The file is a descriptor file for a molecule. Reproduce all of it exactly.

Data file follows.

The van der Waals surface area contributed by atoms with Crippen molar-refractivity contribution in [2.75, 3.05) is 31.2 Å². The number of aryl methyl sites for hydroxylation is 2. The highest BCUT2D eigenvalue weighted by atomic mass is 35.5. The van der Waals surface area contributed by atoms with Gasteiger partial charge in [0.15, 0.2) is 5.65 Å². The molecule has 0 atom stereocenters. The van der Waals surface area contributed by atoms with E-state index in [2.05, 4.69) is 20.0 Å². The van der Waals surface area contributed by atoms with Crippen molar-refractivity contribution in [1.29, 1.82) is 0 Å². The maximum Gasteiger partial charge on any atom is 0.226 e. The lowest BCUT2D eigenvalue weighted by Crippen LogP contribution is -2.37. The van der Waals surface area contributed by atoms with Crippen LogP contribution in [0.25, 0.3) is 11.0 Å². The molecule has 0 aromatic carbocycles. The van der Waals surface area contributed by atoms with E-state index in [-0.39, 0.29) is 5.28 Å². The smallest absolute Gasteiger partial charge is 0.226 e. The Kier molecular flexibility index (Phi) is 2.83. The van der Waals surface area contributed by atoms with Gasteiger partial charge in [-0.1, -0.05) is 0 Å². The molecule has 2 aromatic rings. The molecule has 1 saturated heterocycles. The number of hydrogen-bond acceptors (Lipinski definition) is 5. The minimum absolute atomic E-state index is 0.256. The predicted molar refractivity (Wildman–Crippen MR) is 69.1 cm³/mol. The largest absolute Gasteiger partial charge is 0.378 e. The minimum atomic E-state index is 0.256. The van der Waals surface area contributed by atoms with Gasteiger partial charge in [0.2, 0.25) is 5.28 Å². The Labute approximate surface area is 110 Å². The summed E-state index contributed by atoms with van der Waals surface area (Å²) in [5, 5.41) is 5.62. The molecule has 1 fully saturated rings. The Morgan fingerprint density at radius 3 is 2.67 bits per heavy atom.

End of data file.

The van der Waals surface area contributed by atoms with Crippen molar-refractivity contribution in [2.75, 3.05) is 31.2 Å². The number of aryl methyl sites for hydroxylation is 2. The highest BCUT2D eigenvalue weighted by atomic mass is 35.5. The van der Waals surface area contributed by atoms with Gasteiger partial charge in [0.15, 0.2) is 5.65 Å². The molecule has 0 atom stereocenters. The van der Waals surface area contributed by atoms with E-state index in [2.05, 4.69) is 20.0 Å². The van der Waals surface area contributed by atoms with Crippen molar-refractivity contribution in [1.29, 1.82) is 0 Å². The maximum Gasteiger partial charge on any atom is 0.226 e. The lowest BCUT2D eigenvalue weighted by Crippen LogP contribution is -2.37. The van der Waals surface area contributed by atoms with Crippen LogP contribution in [0.25, 0.3) is 11.0 Å². The molecule has 0 aromatic carbocycles. The van der Waals surface area contributed by atoms with E-state index in [-0.39, 0.29) is 5.28 Å². The smallest absolute Gasteiger partial charge is 0.226 e. The Kier molecular flexibility index (Phi) is 2.83. The van der Waals surface area contributed by atoms with Gasteiger partial charge in [-0.1, -0.05) is 0 Å². The molecule has 2 aromatic rings. The molecule has 1 saturated heterocycles. The number of hydrogen-bond acceptors (Lipinski definition) is 5. The minimum absolute atomic E-state index is 0.256. The predicted molar refractivity (Wildman–Crippen MR) is 69.1 cm³/mol. The largest absolute Gasteiger partial charge is 0.378 e. The minimum atomic E-state index is 0.256. The van der Waals surface area contributed by atoms with Gasteiger partial charge in [0.2, 0.25) is 5.28 Å². The Labute approximate surface area is 110 Å². The summed E-state index contributed by atoms with van der Waals surface area (Å²) in [5, 5.41) is 5.62. The molecule has 1 fully saturated rings. The Morgan fingerprint density at radius 3 is 2.67 bits per heavy atom.